> > > > variants of the paper he worked with seem to me to show a
> strong
> > > focus
> > > > on meaning.
> > > >
> > > >> Suffice it to say once more than pragmatism is, in itself, no
> > > >> doctrine of metaphysics, no attempt to determine any truth of
> > > >> things. It is merely a method of ascertaining the meaning of
> > hard
> > > >> words and abstract concepts. All pragmatists of whatsoever
> > stripe
> > > >> will cordially ascent to that statement. As to the ulterior
> and
> > > >> idirect effects of practicing the pragmatistic method, that is
> > > quite
> > > >> another affair.
> > > > (Sorry just have my Kindle handy so no accurate page numbers)
> > > >
> > > > He then continues going into nuance on meaning to shift to a
> > > > discussion to signs. He bridges the discussion after talking
> > about
> > > > _total meaning _in terms of counterfactual (would-be) acts by
> > > asking
> > > > how his principles of predication are to be proved. He turns
> for
> > > that
> > > > to a discussion of signs, but the discussion of signs is
> > ultimately
> > > > conducted in service to his larger discussion of meaning and
> > > > pragmatism. As he continues to discuss signs though, he always
> > > keeps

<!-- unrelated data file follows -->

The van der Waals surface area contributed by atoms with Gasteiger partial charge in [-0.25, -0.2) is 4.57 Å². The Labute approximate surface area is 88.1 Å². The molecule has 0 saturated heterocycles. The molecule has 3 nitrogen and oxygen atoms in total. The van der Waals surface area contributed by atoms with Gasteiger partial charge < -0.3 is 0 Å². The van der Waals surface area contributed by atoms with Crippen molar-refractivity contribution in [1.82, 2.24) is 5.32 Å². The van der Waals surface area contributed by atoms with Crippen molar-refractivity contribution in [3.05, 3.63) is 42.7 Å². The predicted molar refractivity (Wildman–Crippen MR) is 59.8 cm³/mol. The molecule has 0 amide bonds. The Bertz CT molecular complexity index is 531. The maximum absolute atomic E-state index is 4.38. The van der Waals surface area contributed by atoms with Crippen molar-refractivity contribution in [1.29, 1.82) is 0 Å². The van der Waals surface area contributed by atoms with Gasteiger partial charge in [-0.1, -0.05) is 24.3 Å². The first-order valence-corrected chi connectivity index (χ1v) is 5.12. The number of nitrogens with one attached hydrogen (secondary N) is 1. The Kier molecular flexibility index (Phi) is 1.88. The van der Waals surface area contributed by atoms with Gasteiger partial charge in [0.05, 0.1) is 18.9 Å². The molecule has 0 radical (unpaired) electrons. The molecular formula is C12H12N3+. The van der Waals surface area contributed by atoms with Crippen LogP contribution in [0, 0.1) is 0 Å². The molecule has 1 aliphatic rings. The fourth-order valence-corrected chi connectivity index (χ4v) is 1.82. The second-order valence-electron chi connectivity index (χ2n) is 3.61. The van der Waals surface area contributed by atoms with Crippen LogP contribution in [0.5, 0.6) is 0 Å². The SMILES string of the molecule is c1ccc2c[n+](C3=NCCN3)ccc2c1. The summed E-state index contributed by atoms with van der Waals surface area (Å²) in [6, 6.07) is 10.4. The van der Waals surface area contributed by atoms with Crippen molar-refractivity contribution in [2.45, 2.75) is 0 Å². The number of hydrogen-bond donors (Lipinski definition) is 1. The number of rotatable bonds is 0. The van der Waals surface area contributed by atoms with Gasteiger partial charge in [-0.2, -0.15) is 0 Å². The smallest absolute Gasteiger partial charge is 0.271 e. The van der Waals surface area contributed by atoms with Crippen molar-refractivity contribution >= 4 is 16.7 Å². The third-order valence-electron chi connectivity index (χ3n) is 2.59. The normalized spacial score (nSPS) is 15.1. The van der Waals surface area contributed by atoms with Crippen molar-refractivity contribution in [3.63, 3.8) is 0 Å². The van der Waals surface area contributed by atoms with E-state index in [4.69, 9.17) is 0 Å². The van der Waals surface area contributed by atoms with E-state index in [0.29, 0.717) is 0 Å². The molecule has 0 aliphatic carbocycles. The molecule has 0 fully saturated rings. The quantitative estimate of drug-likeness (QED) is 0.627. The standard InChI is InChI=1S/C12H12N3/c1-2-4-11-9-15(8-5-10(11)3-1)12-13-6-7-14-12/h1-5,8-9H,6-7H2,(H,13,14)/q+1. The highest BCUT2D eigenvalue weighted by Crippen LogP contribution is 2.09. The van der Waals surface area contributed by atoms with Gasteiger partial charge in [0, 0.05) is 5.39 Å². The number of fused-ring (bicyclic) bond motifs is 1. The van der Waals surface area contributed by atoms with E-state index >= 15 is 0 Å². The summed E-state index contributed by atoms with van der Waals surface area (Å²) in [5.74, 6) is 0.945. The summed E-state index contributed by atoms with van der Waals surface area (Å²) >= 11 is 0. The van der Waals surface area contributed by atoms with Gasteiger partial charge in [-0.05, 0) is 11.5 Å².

> > > > that topic of meaning in sight. It's true that by the middle of
> > the
> > > > paper he's shifted from talking about meaning to talking about
> > > > signification. But that's merely because it's a more precise
> way
> > > > of continuing the same discussion. (IMO) I think he continues
> > > > discussing meaning, noting such things that object of the sign
> > > can't
> > > > be the proper object. He then relates feelings as tied to the
> > > meaning
> > > > of the sing. He finally discusses meaning once again in terms
> of
> > > > "would be" as a way of ultimately grounding meaning.
> > > >
> > > > He finally closes by going through the various types of
> > pragmatism
> > > > contrasting them with his own over where they vary in terms of
> > > meaning
> > > > using his discussion of the sign. To me that implies that the
> > whole
> > > > point of signs in that discussion was to elucidate the
> > differences
> > > > between his own meaning of pragmatism with James, Schiller and
> > > others.
> > > >
> > > > Again, I'm fully willing to be wrong here. Most of you are far
> > > > better versed in the nuances of Peirce's development than I.
> But
> > it
> > > > really seemed to me to be that distancing himself from others
> > over
> > > > meaning that led to his getting into deeper nuance in the
> > structure
> > > of
> > > > the object and interpretant than he had in previous decades.
> > > >
> > > >>
> > > >
> > > >>> SR: Is this forum an effort to establish scholarly precision
> > > about
> > > >>> what Peirce said or meant or understood? Or is is an attempt
> to
> > > >>> use his ideas as we understand them as relevant signposts to
> > now?
> > > >>> Maybe it is both. . .
> > > >>
> > > >> This has come up a number of times on this list, a few times
> by
> > > >> Stephen. I would say that certain members of this forum at
> times
> > > >> emphasize the importance of clarifying what Peirce's thought,
> > > while
> > > >> others at times emphasize using his ideas to further
> > contemporary